4. Verse 13. The “ladder” evidently resembled a stairway with steps that reached to heaven. Jacob at the bottom, God at the top, a stairway filled with angels in between. What does it mean? This ladder, with its “top” reaching to heaven, was literally “placed toward the earth.” The ladder in Jacob's dream, by contrast, brings heaven to earth. The point being: Humanity’s efforts to reach heaven are never effective. Men and women can access heaven only when it comes to earth or when God takes them to heaven. The Bible tells us that the ladder is Jesus. Jesus said in John 1:51, “Truly, truly, l say to you, you will see the heavens opened and the angels of God ascending and descending on the Son of Man.” Jesus is our stairway to heaven. He makes this clear, in John 1:51, that He is the access to heaven. He is the means by which heaven comes down to us and by which we can go to heaven. He is the “ladder.” He does not show us a way; He is the way. In John 14:6, Jesus Himself said, “l am the way, and the truth, and the life; no one comes to the Father but through Me.” In 1 Timothy 2:5, Paul wrote, “For there is one God, and one mediator also between God and men, the man Christ Jesus.” Ultimately, it was Jesus Christ who bridged the gap between heaven and earth. It is through Him that God has come down to man. It is through Him that man will have access to God. The religions of man teach that we must rise up to God. Yet, the message of the Bible is that God comes down to man. For all the years of Jacob’s life, God had never before spoken directly to him. To his grandfather Abraham-yes. To his father Isaac-yes. But to Jacob-no. For his whole life he had lived on the borrowed faith of his father and grandfather. He was raised in their faith, was taught their faith, knew their faith, and even believed their faith, but he had never had a personal experience with the God of his father and grandfather. To Jacob it was all second-hand reality. Interestingly, God does not rebuke Jacob for the shameful way he has treated his brother or father. What a gracious God.

  5. In 28:13-15, God gives Jacob several precious promises. While the promises of Jacob do not apply directly, across the board to us, it is amazing what we can learn about God's character through these promises. Think of all the needs that these words address:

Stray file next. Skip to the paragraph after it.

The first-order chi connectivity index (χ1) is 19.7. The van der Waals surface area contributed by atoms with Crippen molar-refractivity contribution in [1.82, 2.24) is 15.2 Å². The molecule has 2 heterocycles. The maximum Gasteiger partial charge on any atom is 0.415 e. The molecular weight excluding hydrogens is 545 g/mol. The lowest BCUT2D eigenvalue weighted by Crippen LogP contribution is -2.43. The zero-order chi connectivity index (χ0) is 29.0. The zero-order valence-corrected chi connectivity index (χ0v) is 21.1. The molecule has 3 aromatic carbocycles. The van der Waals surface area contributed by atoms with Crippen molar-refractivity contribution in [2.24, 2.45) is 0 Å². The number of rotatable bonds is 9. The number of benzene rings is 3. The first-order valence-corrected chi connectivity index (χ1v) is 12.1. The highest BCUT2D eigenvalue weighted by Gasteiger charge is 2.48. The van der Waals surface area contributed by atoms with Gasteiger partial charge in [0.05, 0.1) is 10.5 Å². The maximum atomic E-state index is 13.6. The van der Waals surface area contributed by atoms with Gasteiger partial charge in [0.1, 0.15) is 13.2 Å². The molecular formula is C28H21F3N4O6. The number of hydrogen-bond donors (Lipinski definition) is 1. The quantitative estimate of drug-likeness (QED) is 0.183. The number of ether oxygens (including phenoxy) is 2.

1. Betrayal: “I am the God of Isaac.” Jacob, I know you’re feeling like you betrayed your dad (and you did). Nevertheless, I am your dad's God and I will not fail him, even when you do. I'm a big God and I can be trusted.

    2. Loss of his homeland: “I will give you this land.” Jacob, I know you're a runaway, but one day I’m going to give you and your descendants the Promised Land.

    3. Loss of his family: “Your descendants will be like the dust of the earth.” Jacob, I know your family relationships are strained but I will give you many other descendants.

    4. Insignificance: “All peoples on the earth will be blessed through you.” Jacob, right now you may feel very small and insignificant, but your life is going to count for me. It may not seem that way right now, but I will use you.

    5. Fear of the future: “I am with you...wherever you go.” Jacob was the first person in the Bible to hear the assurance “I am with you” (28:15). It was a promise that God later repeated to Moses (Exod 3:12; Joshua (Josh 1:5), Gideon (Judg 6:16), regarding Immanuel (Isa 7:14; Matt 1:23), and to all disciples (Matt 28:20; Heb 13:5). As we look at Jacob's experience, I want you to see that God is also with you. You may be on the verge of a mental collapse; but although you cannot sense it, God is with you right now. You may be quite ill. You may be misunderstood by your friends. You may be abandoned by a husband, a wife, or your children. You may have lost a job. You may be discouraged. You may feel that you have so little self-worth that no one will ever care for you again. I want you to hear God speaking. He speaks when you need Him most.

    6. Fear of Failure: “I will not leave you until I have done what I have promised you.” Jacob, I know it seems life is unpredictable (and it is) but I’m in control. And I am faithful even when you are unfaithful. My life for you is everlasting and I will make good on my promises.

  6. God speaks all of these promises to Jacob, of all people. Why Jacob? He steals well; he rips off his old, blind father; he has never really worshipped God. He is the last guy that you or I would choose. Why does God choose Jacob? God loves to use the weak and foolish people of this world (1 Cor 1:27-29). He does this to shame the wise and strong.

  7. The amazing point is that God now speaks to Jacob at the moment of his desperation. All that has happened is prologue. Even his deception and trickery was used by God to bring him to this precise moment in life. Now that he is running for his life, now that he is leaving the Promised Land, now that he has disgraced himself, now that he has finally reached the bottom, at that exact moment, God speaks to Jacob.